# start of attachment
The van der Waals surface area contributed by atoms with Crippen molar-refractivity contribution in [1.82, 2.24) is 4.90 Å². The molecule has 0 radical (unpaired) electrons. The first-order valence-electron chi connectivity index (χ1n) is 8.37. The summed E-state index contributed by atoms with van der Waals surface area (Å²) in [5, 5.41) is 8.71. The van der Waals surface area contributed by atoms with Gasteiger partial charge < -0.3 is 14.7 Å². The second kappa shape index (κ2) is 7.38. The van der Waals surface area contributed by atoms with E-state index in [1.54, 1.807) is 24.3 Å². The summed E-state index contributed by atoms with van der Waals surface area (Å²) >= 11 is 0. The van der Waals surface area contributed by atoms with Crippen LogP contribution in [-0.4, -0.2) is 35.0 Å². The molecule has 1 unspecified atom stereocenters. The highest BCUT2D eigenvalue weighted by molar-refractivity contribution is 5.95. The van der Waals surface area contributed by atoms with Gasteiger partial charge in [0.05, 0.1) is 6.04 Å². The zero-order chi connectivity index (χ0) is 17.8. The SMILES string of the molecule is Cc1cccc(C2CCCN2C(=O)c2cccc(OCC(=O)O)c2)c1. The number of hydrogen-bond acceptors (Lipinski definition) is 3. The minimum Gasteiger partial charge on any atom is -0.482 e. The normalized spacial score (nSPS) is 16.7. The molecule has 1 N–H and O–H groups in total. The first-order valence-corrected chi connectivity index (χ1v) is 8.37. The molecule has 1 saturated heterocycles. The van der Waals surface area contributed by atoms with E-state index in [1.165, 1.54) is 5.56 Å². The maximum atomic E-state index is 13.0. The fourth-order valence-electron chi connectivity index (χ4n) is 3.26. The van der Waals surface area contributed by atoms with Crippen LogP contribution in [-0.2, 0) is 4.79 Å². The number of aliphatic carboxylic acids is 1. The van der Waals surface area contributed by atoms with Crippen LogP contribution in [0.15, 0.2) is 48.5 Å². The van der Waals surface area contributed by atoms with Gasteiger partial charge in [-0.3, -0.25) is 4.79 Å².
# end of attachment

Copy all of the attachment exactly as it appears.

The van der Waals surface area contributed by atoms with Crippen molar-refractivity contribution in [1.82, 2.24) is 4.90 Å². The molecule has 0 radical (unpaired) electrons. The first-order valence-electron chi connectivity index (χ1n) is 8.37. The summed E-state index contributed by atoms with van der Waals surface area (Å²) in [5, 5.41) is 8.71. The van der Waals surface area contributed by atoms with Gasteiger partial charge < -0.3 is 14.7 Å². The second kappa shape index (κ2) is 7.38. The van der Waals surface area contributed by atoms with E-state index in [1.54, 1.807) is 24.3 Å². The summed E-state index contributed by atoms with van der Waals surface area (Å²) >= 11 is 0. The van der Waals surface area contributed by atoms with Crippen LogP contribution in [-0.4, -0.2) is 35.0 Å². The molecule has 1 unspecified atom stereocenters. The highest BCUT2D eigenvalue weighted by molar-refractivity contribution is 5.95. The van der Waals surface area contributed by atoms with Gasteiger partial charge in [0.05, 0.1) is 6.04 Å². The zero-order chi connectivity index (χ0) is 17.8. The SMILES string of the molecule is Cc1cccc(C2CCCN2C(=O)c2cccc(OCC(=O)O)c2)c1. The number of hydrogen-bond acceptors (Lipinski definition) is 3. The minimum Gasteiger partial charge on any atom is -0.482 e. The normalized spacial score (nSPS) is 16.7. The molecule has 1 N–H and O–H groups in total. The first-order valence-corrected chi connectivity index (χ1v) is 8.37. The molecule has 1 saturated heterocycles. The van der Waals surface area contributed by atoms with E-state index in [1.165, 1.54) is 5.56 Å². The maximum atomic E-state index is 13.0. The fourth-order valence-electron chi connectivity index (χ4n) is 3.26. The van der Waals surface area contributed by atoms with Crippen LogP contribution in [-0.2, 0) is 4.79 Å². The number of aliphatic carboxylic acids is 1. The van der Waals surface area contributed by atoms with Crippen LogP contribution in [0.15, 0.2) is 48.5 Å². The van der Waals surface area contributed by atoms with Gasteiger partial charge in [-0.3, -0.25) is 4.79 Å².